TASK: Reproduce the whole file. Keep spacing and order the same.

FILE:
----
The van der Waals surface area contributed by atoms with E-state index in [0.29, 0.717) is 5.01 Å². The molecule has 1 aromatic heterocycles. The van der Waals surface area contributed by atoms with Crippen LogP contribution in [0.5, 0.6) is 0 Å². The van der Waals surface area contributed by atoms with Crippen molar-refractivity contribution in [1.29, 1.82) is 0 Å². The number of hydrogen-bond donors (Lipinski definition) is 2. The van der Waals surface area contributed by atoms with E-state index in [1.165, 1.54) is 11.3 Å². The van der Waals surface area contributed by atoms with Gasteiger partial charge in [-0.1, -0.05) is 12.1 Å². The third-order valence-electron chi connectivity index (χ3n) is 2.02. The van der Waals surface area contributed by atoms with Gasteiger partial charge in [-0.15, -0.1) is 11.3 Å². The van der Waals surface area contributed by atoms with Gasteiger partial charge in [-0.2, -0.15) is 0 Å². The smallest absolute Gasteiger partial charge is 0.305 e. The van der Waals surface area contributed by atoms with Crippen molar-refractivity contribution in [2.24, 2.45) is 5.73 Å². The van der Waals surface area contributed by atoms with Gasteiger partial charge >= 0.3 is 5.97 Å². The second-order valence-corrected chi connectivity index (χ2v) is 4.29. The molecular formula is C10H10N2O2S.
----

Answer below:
The van der Waals surface area contributed by atoms with E-state index in [0.29, 0.717) is 5.01 Å². The molecule has 1 aromatic heterocycles. The van der Waals surface area contributed by atoms with Crippen LogP contribution in [0.5, 0.6) is 0 Å². The van der Waals surface area contributed by atoms with Crippen molar-refractivity contribution in [1.29, 1.82) is 0 Å². The number of hydrogen-bond donors (Lipinski definition) is 2. The van der Waals surface area contributed by atoms with E-state index in [1.165, 1.54) is 11.3 Å². The van der Waals surface area contributed by atoms with Gasteiger partial charge in [-0.1, -0.05) is 12.1 Å². The third-order valence-electron chi connectivity index (χ3n) is 2.02. The van der Waals surface area contributed by atoms with Gasteiger partial charge in [-0.15, -0.1) is 11.3 Å². The van der Waals surface area contributed by atoms with Gasteiger partial charge in [-0.2, -0.15) is 0 Å². The smallest absolute Gasteiger partial charge is 0.305 e. The van der Waals surface area contributed by atoms with Crippen molar-refractivity contribution in [2.24, 2.45) is 5.73 Å². The van der Waals surface area contributed by atoms with Gasteiger partial charge >= 0.3 is 5.97 Å². The second-order valence-corrected chi connectivity index (χ2v) is 4.29. The molecular formula is C10H10N2O2S.